On the one hand, these discoveries enrich our knowledge of living organisms. Indeed, other specific membranes, like those that surround some parasitic and symbiotic fungi, have also been found to have a lipid signature similar to that found in pollen grain. This suggests that this kind of membrane may be a universal mechanism to delineate particular structures inside plant cells. On the other hand, the specific localisation of the NOT-LIKE-DAD protein on this particular membrane is a first step in shedding light on the mechanism by which the absence of this protein leads to degraded paternal chromosomes within the enclosed male reproductive cells.  This phenomenon is routinely used to develop new varieties of maize, and may also boost plant breeding for many other species.

[1]Scientists from the joint RDP lab (Reproduction et Développement des Plantes, ENS Lyon/CNRS/INRAE), Limagrain Field Seeds research centre (Limagrain), and the Centre technologiques des microstructures (Université Claude Bernard Lyon1) participated in the study.



L.M. Gilles, A.R.M. Calhau, V. La Padula, N.M.A. Jacquier, C. Lionnet, J.-P. Martinant, P.M. Rogowsky, T. Widiez, Lipid anchoring and electrostatic interactions target NOT-LIKE-DAD to pollen endo-plasma membrane, Journal of cell Biology, July 29 2021


CP_RoleMembranePollen_Final_ENGLISH_TW.pdfpdf - 816.28 KB

INRAE Press Office

Scientific contact

Thomas Widiez Laboratoire Reproduction et Développement des Plantes, ENS de Lyon, CNRS, INRAE



Learn more


Scott McCairns, an environmental explorer

When he discusses his career studying the ecological evolution of aquatic ecosystems, Scott McCairns, researcher at INRAE Brittany-Normandy, affirms that both luck, and timing, have been on his side. His recipe for success shines through his contagious enthusiasm: a curious scientific mind and a continual drive to expand his field of research.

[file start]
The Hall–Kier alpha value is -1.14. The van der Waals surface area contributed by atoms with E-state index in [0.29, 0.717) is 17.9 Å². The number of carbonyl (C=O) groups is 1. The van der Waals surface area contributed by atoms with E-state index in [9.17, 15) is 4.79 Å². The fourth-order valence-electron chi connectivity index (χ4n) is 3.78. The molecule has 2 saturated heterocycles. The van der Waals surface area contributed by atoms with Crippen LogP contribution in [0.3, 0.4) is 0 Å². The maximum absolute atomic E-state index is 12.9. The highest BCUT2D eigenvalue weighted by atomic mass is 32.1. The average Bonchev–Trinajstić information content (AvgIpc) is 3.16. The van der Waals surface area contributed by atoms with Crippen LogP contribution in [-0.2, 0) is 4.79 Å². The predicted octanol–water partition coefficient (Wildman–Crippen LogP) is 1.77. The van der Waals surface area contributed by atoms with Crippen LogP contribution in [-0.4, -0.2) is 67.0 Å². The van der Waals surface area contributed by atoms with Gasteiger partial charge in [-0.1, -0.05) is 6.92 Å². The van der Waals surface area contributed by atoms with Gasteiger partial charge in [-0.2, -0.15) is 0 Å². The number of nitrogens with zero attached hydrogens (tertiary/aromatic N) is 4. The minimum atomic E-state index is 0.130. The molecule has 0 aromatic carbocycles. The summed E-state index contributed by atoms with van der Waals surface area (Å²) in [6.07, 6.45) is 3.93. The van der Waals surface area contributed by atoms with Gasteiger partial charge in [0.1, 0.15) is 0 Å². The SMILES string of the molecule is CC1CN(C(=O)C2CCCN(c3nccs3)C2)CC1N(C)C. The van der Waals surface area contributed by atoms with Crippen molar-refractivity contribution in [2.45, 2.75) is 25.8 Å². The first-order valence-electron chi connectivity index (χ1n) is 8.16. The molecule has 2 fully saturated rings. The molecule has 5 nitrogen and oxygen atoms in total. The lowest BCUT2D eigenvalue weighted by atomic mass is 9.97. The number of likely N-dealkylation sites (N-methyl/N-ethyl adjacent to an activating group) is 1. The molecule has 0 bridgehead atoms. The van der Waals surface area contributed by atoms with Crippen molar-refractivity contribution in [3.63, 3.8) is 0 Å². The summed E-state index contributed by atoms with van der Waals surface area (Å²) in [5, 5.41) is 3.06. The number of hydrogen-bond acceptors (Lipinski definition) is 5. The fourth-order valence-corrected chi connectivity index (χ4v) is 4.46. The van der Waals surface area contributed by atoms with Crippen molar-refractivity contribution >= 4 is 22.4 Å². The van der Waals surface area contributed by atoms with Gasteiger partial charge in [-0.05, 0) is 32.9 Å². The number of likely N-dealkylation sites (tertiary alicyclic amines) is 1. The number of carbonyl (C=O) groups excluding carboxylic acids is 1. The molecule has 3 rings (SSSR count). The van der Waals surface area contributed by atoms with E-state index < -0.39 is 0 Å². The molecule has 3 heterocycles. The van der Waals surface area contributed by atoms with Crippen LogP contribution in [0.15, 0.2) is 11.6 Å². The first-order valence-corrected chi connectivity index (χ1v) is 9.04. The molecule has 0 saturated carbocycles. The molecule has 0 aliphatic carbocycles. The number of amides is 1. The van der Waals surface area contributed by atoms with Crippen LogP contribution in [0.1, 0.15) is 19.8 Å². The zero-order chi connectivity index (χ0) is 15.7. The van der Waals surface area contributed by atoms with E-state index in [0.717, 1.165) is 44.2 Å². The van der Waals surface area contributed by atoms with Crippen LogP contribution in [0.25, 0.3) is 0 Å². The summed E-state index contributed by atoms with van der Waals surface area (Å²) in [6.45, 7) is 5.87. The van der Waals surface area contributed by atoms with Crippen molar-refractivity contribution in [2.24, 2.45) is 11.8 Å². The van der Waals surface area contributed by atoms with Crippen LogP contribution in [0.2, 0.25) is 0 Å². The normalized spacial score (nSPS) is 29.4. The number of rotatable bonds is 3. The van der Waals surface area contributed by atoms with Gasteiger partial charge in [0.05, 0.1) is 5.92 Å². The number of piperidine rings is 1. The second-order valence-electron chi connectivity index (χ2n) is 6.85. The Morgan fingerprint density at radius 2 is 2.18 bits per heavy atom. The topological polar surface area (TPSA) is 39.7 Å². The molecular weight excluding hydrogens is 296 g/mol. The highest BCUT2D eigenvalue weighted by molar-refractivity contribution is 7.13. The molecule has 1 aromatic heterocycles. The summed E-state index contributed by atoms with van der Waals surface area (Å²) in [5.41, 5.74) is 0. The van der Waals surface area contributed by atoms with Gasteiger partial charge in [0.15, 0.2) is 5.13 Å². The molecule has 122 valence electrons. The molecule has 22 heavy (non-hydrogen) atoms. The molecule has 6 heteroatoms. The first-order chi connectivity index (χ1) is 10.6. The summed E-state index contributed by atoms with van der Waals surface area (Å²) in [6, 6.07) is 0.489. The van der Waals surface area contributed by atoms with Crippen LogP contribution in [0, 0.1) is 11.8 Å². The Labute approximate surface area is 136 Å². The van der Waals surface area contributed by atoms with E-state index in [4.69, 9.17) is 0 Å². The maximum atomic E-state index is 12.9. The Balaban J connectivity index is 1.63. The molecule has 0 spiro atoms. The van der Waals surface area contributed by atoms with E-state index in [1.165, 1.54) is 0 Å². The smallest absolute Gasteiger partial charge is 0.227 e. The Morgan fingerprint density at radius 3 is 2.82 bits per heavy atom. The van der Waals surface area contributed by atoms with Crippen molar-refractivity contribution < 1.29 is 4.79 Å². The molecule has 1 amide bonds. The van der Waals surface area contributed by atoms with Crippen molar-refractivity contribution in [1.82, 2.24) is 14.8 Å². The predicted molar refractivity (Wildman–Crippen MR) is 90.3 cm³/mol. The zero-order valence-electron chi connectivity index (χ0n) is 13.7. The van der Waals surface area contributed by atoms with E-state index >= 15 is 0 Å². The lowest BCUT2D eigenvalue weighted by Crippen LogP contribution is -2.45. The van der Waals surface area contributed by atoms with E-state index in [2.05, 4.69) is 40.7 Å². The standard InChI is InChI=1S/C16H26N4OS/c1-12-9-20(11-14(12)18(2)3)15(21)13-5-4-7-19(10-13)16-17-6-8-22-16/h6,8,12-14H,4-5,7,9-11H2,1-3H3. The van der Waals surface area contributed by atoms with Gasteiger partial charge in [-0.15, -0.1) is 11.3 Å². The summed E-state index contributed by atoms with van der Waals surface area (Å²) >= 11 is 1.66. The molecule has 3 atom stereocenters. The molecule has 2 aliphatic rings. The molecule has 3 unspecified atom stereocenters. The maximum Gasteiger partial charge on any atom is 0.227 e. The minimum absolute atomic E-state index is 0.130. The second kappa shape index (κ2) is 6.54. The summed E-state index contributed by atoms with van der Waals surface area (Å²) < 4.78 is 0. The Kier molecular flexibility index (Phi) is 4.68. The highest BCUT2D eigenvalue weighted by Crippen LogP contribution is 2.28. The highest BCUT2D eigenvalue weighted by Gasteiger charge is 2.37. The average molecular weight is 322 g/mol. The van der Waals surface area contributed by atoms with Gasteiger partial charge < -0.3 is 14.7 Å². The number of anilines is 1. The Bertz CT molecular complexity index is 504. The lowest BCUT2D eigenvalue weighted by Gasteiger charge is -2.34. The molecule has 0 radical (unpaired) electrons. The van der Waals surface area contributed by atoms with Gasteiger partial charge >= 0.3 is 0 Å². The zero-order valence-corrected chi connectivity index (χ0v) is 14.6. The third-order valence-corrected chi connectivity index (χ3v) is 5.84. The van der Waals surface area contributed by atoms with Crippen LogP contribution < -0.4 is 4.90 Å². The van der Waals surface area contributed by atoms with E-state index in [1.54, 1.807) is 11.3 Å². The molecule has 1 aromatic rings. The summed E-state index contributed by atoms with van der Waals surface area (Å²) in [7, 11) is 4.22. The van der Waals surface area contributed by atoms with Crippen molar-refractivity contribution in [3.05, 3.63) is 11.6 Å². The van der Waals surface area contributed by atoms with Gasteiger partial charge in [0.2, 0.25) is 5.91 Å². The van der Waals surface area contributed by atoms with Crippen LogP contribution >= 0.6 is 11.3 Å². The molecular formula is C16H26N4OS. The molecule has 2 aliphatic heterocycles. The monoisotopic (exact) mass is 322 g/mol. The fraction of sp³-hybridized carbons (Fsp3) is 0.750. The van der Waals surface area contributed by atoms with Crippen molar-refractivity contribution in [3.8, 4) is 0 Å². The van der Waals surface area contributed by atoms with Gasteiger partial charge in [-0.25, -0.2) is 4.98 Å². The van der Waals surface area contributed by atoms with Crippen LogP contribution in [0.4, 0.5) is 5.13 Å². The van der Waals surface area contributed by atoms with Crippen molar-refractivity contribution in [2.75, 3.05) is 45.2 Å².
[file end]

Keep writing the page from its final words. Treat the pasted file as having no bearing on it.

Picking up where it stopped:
21 December 2019


Xylella fastidiosa: new research avenues

Since the discovery of the first outbreak of Xylella fastidiosa in Corsica in 2015, INRA has focused its research on the development of technologies to accelerate detection and identification of the bacteria in France. Scientific progress concerning the vector insects and their interactions with the environment mark another phase in research. Models and detection tools are sent to the French authorities in charge of crisis management – the DGAL (French Directorate General for Food Safety) and ANSES (The French Agency for Food, Environmental and Occupational Health & Safety) – to improve preventive actions and adapt the prophylactic analyses and measures.

21 February 2020


The Genus Citrus

JUST PUBLISHED - The Genus Citrus presents the enormous amount of new knowledge that has been generated in recent years on nearly all topics related to citrus. Beginning with an overview of the fundamental principles and understanding of citrus biology and behavior, the book provides a comprehensive view from Citrus evolution to current market importance. Reporting on new insights supported by the elucidation of the citrus genome sequence, it presents groundbreaking theories and fills in previous knowledge gaps.

24 February 2020